October 2010 - New funding for anti-cancer studies at the IBL
A consortium of researchers from the Leiden University Medical Center (LUMC), the Leiden Institute of Physics (LION) and the Institute of Biology Leiden (IBL) received an interdisciplinary TOP GO grant for fundamental studies with potential for novel cancer treatments.
Prof. Dr. Pancras Hogendoorn (LUMC), Dr. Annemarie Meijer (IBL), Prof. Dr. Thomas Schmidt (LION) and Dr. Ewa Snaar-Jagalska (IBL) received an interdisciplinary TOP GO grant for a project based on angiogenesis inhibition and cellular immunotherapy. The integrative project with components at clinical, biological and biophysical level is entitled: ”The role of chemokine gradient sensing in Ewing’s sarcoma progression, angiogenesis and immune targeting”.
Ewing’s sarcoma is a malignant bone tumor most commonly found in children and young adults. The genetic abnormality causing Ewing’s sarcoma is known as a consistent reciprocal chromosomal translocation, but with current therapies the survival rates are only 60-65% in the case of early diagnosis. Patients with metastases have very poor prognosis.
The interaction of Ewing’s sarcoma cells with the tumor microenvironment is essential for tumor growth, angiogenesis and metastasis. The role of chemokines therein is ambivalent. Chemokines secreted by tumor cells attract immune cells, particularly leukocytes to tumor sites to increase tumor growth, while other immune cells may enhance anti-tumor immunity. Chemokines can also indirectly affect tumor growth by their angiogenic and angiostatic activity. Angiogenesis, the formation of new blood vessels from established ones is required to deliver nutrients and oxygen and to remove waste products from the cancer cells. Tumor growth occurs when the equilibrium between angiogenic and angiostatic factors is disturbed in favor of the angiogenic factors.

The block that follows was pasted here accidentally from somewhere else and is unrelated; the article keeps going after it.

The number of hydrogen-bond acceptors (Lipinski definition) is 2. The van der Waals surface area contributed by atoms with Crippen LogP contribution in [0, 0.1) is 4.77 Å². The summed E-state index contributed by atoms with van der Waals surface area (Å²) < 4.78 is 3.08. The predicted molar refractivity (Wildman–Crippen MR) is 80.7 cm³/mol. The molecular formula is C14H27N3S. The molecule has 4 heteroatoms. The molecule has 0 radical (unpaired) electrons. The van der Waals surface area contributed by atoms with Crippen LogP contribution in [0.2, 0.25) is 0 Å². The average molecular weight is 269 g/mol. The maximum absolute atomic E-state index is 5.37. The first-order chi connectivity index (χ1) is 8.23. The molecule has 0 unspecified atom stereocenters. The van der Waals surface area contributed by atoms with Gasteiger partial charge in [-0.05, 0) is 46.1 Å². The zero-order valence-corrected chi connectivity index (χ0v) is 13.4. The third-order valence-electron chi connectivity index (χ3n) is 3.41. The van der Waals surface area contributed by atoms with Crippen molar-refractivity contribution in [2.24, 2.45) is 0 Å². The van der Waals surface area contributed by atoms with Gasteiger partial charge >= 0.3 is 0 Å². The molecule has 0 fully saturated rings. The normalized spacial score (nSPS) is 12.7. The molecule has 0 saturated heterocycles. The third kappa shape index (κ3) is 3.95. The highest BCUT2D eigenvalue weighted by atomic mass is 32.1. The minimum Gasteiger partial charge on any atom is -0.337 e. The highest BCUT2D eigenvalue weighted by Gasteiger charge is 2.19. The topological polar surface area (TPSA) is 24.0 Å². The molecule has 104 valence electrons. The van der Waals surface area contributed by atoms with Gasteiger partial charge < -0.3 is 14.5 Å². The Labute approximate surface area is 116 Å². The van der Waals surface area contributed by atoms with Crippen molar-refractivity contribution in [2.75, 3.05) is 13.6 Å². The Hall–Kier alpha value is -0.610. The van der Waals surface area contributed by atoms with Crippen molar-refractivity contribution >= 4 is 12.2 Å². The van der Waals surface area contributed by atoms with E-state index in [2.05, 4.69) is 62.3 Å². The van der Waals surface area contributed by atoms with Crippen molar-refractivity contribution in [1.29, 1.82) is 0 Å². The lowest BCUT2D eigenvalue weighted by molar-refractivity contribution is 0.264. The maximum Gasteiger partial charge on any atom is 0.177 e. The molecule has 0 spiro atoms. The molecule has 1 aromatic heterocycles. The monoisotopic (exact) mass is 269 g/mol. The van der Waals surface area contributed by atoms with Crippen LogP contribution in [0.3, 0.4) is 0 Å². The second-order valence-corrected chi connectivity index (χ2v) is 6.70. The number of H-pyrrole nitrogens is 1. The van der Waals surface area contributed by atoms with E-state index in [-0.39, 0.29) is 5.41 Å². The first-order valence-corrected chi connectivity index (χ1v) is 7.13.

Both functions of chemokines make them potential therapeutic targets for immunotherapy and anti-angiogenesis treatment. In order to design a new therapeutic strategy there is, however, a clear need to generate more fundamental knowledge of the chemokine network underlying Ewing’s sarcoma disease. Currently, little is known about the specificity of chemokines that are secreted by Ewing’s sarcoma cells and that trigger directional cell migration of leucocytes and endothelial cells. Also the molecular/cell-biological mechanisms that control chemokine gradient sensing and migration of immune, endothelial and tumor cells are largely unknown.
- Cancer cells
Spreading of red-labeled cancer cells in a zebrafish (Danio rerio)
The Leiden consortium with researchers from LUMC, LION, and IBL combines expertise in various aspects of the pathology of Ewing’s sarcoma, including extensive experience with studies in zebrafish. The project will focus on very detailed molecular descriptions combined with results of this in vivo model system, which closely resembles the human situation. Due to the availability of large sets of human tumors, sera, and patient lymphocytes the correlates can be translated to the human situation.